City council president terminates comments

EAST LIVERPOOL — A father and son planning to address City Council during its regular meeting Monday night had their comments terminated by President of Council John Torma, who cited city regulations for his decision.

At each council session, Torma announces at the beginning of the public portion that only residents or those who own a business may address council.

Brian Stowers of Annesley Road came to the podium first and when advised by Torma of the rules, Stowers said, “I called specifically and asked if I could speak.”

Stowers, the brother of Councilman Craig Stowers, said he asked Councilman Ernest Peachey and was advised he could address council. Peachey told Torma, “I thought he could.”

Torma told Stowers he could have the woman with him speak, and Marge Burson of Globe Street came to the podium saying two weeks ago, Stowers received a citation from the city for working on her roof.

“He didn’t charge me a dime. I’ve known him since he was little. It was his brother who (reported him),” Burson claimed, adding, “There has to be money exchanged and this boy, cross my heart, didn’t charge a penny.”

Stowers was charged by city police with failure to have a contractor’s license after Service-Safety Director Brian Allen issued a complaint about him working on a roof.

Torma said Stowers would have to state his case to Allen, but Stowers complained, “He’s the one who wrote the ticket.”

As Stowers continued to comment, Torma told him his time at the podium was terminated.

Stowers was followed by his son, also named Brian Stowers, who does live inside the city on Oliver Street, who began to voice displeasure with the mayor and others “slandering people’s names” on social media.

Torma advised the younger Stowers that his dispute is with the administration, not council and that “everyone has a right to put what they want on social media,” advising him, “This is not city business” and terminating his time at the podium.

Although Councilman Stowers interjected, Torma told him to reserve his comments to the portion of the meeting set aside for council remarks, but he then did not bring up the subject during that period.

In legislative matters Monday, council approved six ordinances and one resolution under suspension of rules, including the temporary budget for 2018 totaling $15,628,528.

Originally presented last week to the finance committee, the budget totaled $15,584,773, but a $43,750 grant received for opioid treatment purposes had to be added last night, resulting in the amendment.

The grant was reported several weeks ago by officials, who said the money will be used to reimburse the Family Care Ministries for drug rehab programs.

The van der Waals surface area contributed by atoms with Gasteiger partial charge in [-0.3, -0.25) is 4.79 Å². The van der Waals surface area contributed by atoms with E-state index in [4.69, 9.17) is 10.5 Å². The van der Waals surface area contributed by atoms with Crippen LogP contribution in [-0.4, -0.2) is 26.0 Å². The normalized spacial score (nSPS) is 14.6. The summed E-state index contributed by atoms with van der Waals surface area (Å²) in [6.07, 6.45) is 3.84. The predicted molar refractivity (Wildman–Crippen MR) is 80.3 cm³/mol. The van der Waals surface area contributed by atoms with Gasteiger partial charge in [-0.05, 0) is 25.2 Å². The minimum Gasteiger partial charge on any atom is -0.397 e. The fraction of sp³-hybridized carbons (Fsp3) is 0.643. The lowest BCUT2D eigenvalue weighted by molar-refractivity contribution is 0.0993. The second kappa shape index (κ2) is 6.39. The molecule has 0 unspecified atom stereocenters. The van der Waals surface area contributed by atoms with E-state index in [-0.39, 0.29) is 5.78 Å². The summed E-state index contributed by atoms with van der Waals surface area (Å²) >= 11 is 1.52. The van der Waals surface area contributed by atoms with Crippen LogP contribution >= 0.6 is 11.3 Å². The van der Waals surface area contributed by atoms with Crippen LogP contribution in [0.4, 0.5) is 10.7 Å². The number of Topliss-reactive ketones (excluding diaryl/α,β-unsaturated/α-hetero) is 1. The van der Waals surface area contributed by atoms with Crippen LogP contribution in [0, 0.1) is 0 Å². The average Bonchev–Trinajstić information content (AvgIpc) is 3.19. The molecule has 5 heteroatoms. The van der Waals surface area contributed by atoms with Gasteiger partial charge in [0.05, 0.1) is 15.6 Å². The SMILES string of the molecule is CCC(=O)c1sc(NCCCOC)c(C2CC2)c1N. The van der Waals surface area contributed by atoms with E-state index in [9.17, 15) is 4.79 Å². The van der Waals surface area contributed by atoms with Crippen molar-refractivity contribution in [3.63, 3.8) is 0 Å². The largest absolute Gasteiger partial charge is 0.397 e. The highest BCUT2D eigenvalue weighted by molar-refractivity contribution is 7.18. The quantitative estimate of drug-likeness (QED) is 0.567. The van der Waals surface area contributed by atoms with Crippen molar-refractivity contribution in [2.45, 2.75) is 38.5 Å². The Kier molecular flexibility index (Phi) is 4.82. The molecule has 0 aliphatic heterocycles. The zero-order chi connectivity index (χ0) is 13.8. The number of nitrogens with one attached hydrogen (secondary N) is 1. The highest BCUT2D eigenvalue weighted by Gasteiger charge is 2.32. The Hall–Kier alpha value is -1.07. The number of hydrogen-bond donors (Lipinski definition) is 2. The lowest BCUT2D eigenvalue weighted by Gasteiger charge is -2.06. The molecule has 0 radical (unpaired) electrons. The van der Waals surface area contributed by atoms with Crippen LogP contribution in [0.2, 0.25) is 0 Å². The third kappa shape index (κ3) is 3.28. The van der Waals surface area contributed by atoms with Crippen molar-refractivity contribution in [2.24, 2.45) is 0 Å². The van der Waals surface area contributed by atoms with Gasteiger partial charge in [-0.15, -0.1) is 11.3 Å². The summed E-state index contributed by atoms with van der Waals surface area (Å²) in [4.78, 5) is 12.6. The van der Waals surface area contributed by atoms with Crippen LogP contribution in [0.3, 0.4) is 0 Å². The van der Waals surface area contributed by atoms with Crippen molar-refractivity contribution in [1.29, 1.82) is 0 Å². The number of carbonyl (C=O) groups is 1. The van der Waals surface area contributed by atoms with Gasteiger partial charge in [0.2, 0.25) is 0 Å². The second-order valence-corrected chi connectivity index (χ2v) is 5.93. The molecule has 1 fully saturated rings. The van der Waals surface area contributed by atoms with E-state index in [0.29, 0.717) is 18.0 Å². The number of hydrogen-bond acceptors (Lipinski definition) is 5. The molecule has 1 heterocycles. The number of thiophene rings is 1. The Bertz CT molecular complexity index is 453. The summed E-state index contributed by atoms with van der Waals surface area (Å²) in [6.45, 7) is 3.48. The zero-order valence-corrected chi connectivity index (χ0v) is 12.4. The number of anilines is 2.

Ordinances establishing Farmers Bank as the city depository; adjusting appropriations; paying vendors; amending the codified ordinances; and authorizing a contract with Warren Fire Equipment for purchase of self contained breathing apparatus were also approved.

A resolution establishing a Pet Smart spay-neuter grant fund was also approved at the request of Auditor Marilyn Bosco, who said it is required by the state in the event the grant is awarded to the city.

Upon a recommendation from Mayor Ryan Stovall, council appointed Jeff Cartwright-Smith to the unexpired Civil Service Commission seat vacated by the resignation of John Fisher.

Stovall reported that new fencing was installed around the Orchard Grove playground over the weekend with a grant received through the Make a Difference Day program, and he commended those who helped, including Northside Church and Lee Cain Fence.

Asked about the status of the St. Clair Avenue closure, Stovall said, weather permitting, the street is expected to be opened by the weekend. He said the second phase of the project, removing a crumbling wall on Garfield Street, is pending signing some paperwork.

Councilman Bill Hogue reported the Environmental Protection Agency had responded to a letter from council regarding Heritage Thermal Services on St. George Street.

The letter lists several websites containing enforcement and compliance history as well as previous Freedom of Information Act requests regarding the company.

Hogue said he attempted to read the compliance history but his computer would not allow it to come up and said he left messages for the letter writer in an effort to find out why and to obtain more information.

Clerk Patrick Scafide reported that the non-profit group RIDE, composed of local manufacturers engaged in bulk hauling, has sent another $50,000 check to the city.

The group voluntarily agreed to help fund road improvements after city officials began discussing the possibility of a tipping fee for companies serviced by heavy trucks.